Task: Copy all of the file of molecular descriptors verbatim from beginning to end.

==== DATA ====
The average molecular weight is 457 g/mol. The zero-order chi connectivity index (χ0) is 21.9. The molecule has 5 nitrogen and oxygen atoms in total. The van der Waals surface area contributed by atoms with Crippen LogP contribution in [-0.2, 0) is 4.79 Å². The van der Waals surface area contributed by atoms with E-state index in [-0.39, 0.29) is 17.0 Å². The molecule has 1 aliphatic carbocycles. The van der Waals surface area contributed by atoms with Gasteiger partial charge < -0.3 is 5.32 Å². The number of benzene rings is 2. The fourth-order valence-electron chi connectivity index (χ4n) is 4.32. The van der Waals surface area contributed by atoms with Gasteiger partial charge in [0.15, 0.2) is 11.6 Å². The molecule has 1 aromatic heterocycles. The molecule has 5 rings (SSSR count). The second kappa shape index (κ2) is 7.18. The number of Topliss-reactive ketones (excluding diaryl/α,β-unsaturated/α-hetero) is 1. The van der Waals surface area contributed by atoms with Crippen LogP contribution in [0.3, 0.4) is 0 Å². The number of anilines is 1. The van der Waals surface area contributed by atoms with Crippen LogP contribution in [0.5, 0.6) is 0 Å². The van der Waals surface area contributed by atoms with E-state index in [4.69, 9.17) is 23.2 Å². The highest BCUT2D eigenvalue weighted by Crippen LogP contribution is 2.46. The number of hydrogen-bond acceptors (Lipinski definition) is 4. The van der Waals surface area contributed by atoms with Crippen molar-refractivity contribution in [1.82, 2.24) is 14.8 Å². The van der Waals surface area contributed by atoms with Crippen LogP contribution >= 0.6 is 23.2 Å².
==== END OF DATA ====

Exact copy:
The average molecular weight is 457 g/mol. The zero-order chi connectivity index (χ0) is 21.9. The molecule has 5 nitrogen and oxygen atoms in total. The van der Waals surface area contributed by atoms with Crippen LogP contribution in [-0.2, 0) is 4.79 Å². The van der Waals surface area contributed by atoms with E-state index in [-0.39, 0.29) is 17.0 Å². The molecule has 1 aliphatic carbocycles. The van der Waals surface area contributed by atoms with Gasteiger partial charge < -0.3 is 5.32 Å². The number of benzene rings is 2. The fourth-order valence-electron chi connectivity index (χ4n) is 4.32. The van der Waals surface area contributed by atoms with Gasteiger partial charge in [0.15, 0.2) is 11.6 Å². The molecule has 1 aromatic heterocycles. The molecule has 5 rings (SSSR count). The second kappa shape index (κ2) is 7.18. The number of Topliss-reactive ketones (excluding diaryl/α,β-unsaturated/α-hetero) is 1. The van der Waals surface area contributed by atoms with Crippen LogP contribution in [0.3, 0.4) is 0 Å². The number of anilines is 1. The van der Waals surface area contributed by atoms with Crippen LogP contribution in [0.5, 0.6) is 0 Å². The van der Waals surface area contributed by atoms with E-state index in [4.69, 9.17) is 23.2 Å². The highest BCUT2D eigenvalue weighted by Crippen LogP contribution is 2.46. The number of hydrogen-bond acceptors (Lipinski definition) is 4. The van der Waals surface area contributed by atoms with Crippen molar-refractivity contribution in [1.82, 2.24) is 14.8 Å². The van der Waals surface area contributed by atoms with Crippen LogP contribution >= 0.6 is 23.2 Å².